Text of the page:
NEW YORK — American International Group Inc. on Thursday said the chairman and chief executive hand-picked to lead the company when it was rescued by the government last fall will step down.
The company also said its board agreed with a recommendation from Edward M. Liddy, who took over the insurer in September, to separate the chairman and CEO roles.
Liddy, in an interview, said splitting the roles reflects not only the evolving standard for public companies, but practical matters as the giant insurance company moves to split off businesses and restructure. "It's not just corporate governance, it has to do with the work load going forward," he said.
AIG will be splitting off as many as three companies, Liddy explained, and the chairman will have to pick leadership for each. It will also be up to the chairman to help bring six new independent directors up to speed after they are elected at the company's annual shareholder meeting June 30.
Meanwhile, "being CEO of this organization is already a 24/7 job," Liddy said.
"When both those individuals are found, I will be able to return to retirement," he said. Noting that it is likely to take three or more years to turn the company around, he added, "I don't want to be doing this when I'm 67."
Liddy, now 63, retired as CEO of Allstate Corp. last year. He was named chairman and chief executive of AIG on Sept. 18, in connection with the federal bailout.
Treasury Secretary Timothy Geithner praised Liddy's public service.
"In accepting the stewardship of AIG at the request of the U.S. government, Mr. Liddy took on one of the most challenging jobs in the American financial system today," Geithner said. "He shouldered this burden out of a strong sense of duty and patriotism, and I am grateful for his hard work and service."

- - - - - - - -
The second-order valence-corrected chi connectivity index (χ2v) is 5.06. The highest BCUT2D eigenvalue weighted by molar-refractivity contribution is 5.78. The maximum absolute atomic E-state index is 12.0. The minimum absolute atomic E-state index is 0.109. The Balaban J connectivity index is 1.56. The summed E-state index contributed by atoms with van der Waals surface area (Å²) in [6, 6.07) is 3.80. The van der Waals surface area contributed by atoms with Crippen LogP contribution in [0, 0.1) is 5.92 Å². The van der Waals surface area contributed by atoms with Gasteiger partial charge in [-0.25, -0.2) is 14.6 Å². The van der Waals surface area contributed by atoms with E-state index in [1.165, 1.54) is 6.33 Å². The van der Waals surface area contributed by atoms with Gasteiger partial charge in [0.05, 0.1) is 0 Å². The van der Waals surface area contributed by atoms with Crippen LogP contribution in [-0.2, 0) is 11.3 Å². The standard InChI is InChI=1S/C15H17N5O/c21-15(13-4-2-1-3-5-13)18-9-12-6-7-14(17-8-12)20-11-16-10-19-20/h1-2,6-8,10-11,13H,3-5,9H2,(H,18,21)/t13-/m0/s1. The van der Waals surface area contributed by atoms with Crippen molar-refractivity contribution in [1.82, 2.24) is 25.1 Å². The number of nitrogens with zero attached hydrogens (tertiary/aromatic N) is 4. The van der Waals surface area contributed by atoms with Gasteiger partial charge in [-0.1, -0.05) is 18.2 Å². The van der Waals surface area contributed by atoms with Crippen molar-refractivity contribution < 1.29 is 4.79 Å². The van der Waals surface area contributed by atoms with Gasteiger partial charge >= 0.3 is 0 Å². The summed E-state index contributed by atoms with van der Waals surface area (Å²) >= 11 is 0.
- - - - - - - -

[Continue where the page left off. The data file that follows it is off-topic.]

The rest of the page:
Geithner said the Treasury Department looks forward to continuing to work with Liddy as the new board searches for successors.
The plan to split the chairman and CEO roles comes as AIG's corporate governance practices continue to receive intense scrutiny, after it paid out millions in bonuses despite a huge bailout from taxpayers.
AIG has received $182.5 billion in financial support from the government since September. As part of the loan package, the government has also taken a roughly 80 percent stake in the huge insurance company.
Liddy, who agreed to run the company for an annual salary of $1, refused an equity grant he was expected to receive as compensation. According to a proxy filing with the Securities and Exchange Commission, Liddy received no bonus, stock-based compensation or other direct compensation from AIG last year.
He did receive about $460,500 worth of perquisites, notably an apartment in New York City paid for by AIG (Liddy lives in Chicago). He also received compensation for travel between New York and Chicago, financial, tax and legal planning and tax-related payments. The tax payments were made to avoid having Liddy end up paying to work at AIG, the filing said.
The proxy also contains a proposal for a reverse stock split of the company's outstanding common stock at a ratio of 1 for 20. Liddy said the move was intended to improve the position of AIG's beaten down stock. AIG shares, which traded over $100 earlier in the decade and were near $70 when the financial crisis began in late 2007, closed Thursday trading up 2 cents at $1.80.
"When you have a stock that's trading at $1.80, it's not a good thing," Liddy said. Shrinking the number of outstanding shares will protect the company's listing on the New York Stock Exchange, he noted.
AIG was devastated not by its traditional insurance operations, but by its financial products business, which underwrote risky credit derivatives contracts known as credit default swaps. The swaps are essentially insurance contracts protecting an investor against default on an underlying investment, such as mortgage-backed securities.
Rising defaults in the investments that AIG's contracts were insuring led to worries that the company would not be able to cover all of its obligations and that the ripple effects would touch off a new, even more intense phase of the credit crisis. That's when the government stepped in, fearing that without its help, AIG's collapse would cripple financial markets in the U.S. and around the world.
The company said the search for new leadership will include participation by both the reconstituted board and the trustees of the AIG Credit Facility Trust, which was established to represent government interests in the company.
AP Economics Writer Jeannine Aversa in Washington contributed to this story.